Our current society based on rationalism, or formal reasoning, promotes anthropocentric values. Because biophilia is not solely anthropocentric, people who express notions of biophilia tend to reject cultural norms based on rationalism and the role of modern mechanistic science.
In recent years, there has been a significant trend toward conserving biological diversity. The reasoning for biological conservation has gone in one of two directions. The first is that, in some way or another, biological conservation is good for humans, and if we are to survive, biological diversity is likewise good. The other direction lies in the notion of biophilia. Biophilia basically states that nature has value in and of itself. We propose to study the differences between these two justifications of biological conservation. We then hope to demonstrate if and how these differences are related to a persons worldview.
The rationalist justification of conservation argues that biological conservation tends to argue either that conservation will result in a long-term increase in human utility or that the right to access a certain type of environment is a human right. In short, rationalism justifies conservation in terms of human values.
Rationalist justifications for biophilia include:
1. A genetic resource(increases utility of some of the other uses)
2. A food source **
3. A source of working animals
4. As a source of pharmaceutical products
5. As a source of materials for making goods/buildings
6. As a source of fuel
7. As a source of organisms for biological control.
9. For scientific research
10. Educational value
11. Inspiration for technological development
12. leisure, sports or aesthetic activities.
13. Role in maintaining CO2/O2 balance
14 Role in maintaining water cycles and maintaining water catchments
15 role in absorbing waste materials.
16 role in determining the nature of world climates, regional climates and microclimates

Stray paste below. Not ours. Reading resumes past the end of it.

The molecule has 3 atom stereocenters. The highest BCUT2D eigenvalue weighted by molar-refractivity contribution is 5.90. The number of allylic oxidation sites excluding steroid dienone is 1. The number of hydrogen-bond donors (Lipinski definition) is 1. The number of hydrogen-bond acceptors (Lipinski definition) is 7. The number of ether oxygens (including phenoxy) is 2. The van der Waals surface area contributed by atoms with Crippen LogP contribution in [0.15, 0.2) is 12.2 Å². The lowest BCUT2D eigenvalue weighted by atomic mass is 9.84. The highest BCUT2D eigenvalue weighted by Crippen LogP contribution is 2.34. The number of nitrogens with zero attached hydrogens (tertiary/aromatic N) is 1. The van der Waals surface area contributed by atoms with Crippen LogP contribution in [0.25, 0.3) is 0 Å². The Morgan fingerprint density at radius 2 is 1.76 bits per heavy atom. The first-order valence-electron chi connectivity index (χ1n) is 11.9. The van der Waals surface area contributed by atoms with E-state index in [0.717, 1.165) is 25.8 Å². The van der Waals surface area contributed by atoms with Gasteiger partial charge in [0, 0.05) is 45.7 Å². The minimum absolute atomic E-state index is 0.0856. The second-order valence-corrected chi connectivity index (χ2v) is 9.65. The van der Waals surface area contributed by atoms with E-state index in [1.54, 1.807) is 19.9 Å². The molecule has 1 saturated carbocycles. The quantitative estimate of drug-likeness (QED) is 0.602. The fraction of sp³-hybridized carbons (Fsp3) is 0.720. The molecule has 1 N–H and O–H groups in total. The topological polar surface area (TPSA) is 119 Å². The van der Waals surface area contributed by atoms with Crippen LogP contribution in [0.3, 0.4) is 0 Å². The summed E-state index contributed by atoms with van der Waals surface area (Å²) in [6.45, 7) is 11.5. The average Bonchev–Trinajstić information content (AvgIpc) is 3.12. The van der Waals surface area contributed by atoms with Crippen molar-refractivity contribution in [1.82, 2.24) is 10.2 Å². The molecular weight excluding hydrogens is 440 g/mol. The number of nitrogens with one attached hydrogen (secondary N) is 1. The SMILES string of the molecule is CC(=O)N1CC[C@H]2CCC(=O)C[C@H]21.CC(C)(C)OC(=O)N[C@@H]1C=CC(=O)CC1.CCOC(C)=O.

17 indicators of environmental change.
18 protection from harmful weather conditions; wind breaks, flood barriers.
We will discuss in brief how each of these supports rationalist forms of conservation. For example, the world depends on just 30 plants for 95% of its human nutrition. And while modern farming techniques have dramatically increased harvests, monocultural plantings mean not only that genetic diversity is not preserved through modern methods, but also that a large genetic reserve will be necessary for the creation of improved strains or just to maintain current yields.
Also, the economic benefits from genetic engineering are made apparent by noting that in the USA from 1930 to 1980, plant breeders use of genetic diversity accounted for at least one half of a doubling in yields of rice, barley, soybeans, wheat, cotton, and sugarcane; a threefold increase in tomato yields and a fourfold increase in yields of corn, sorghum and potato.
As one can see, it becomes apparent that there are many rational anthropocentric justifications for conserving biodiversity. However, there is another justification, which is the heart of biophilia. It is the notion of biophilia that, on top of all of the justification given above, nature should be conserved because its natural. It has its own value outside of whatever value we put on it. This view is supported by several religious groups in the world, as well as certain members of the scientific community in Western society.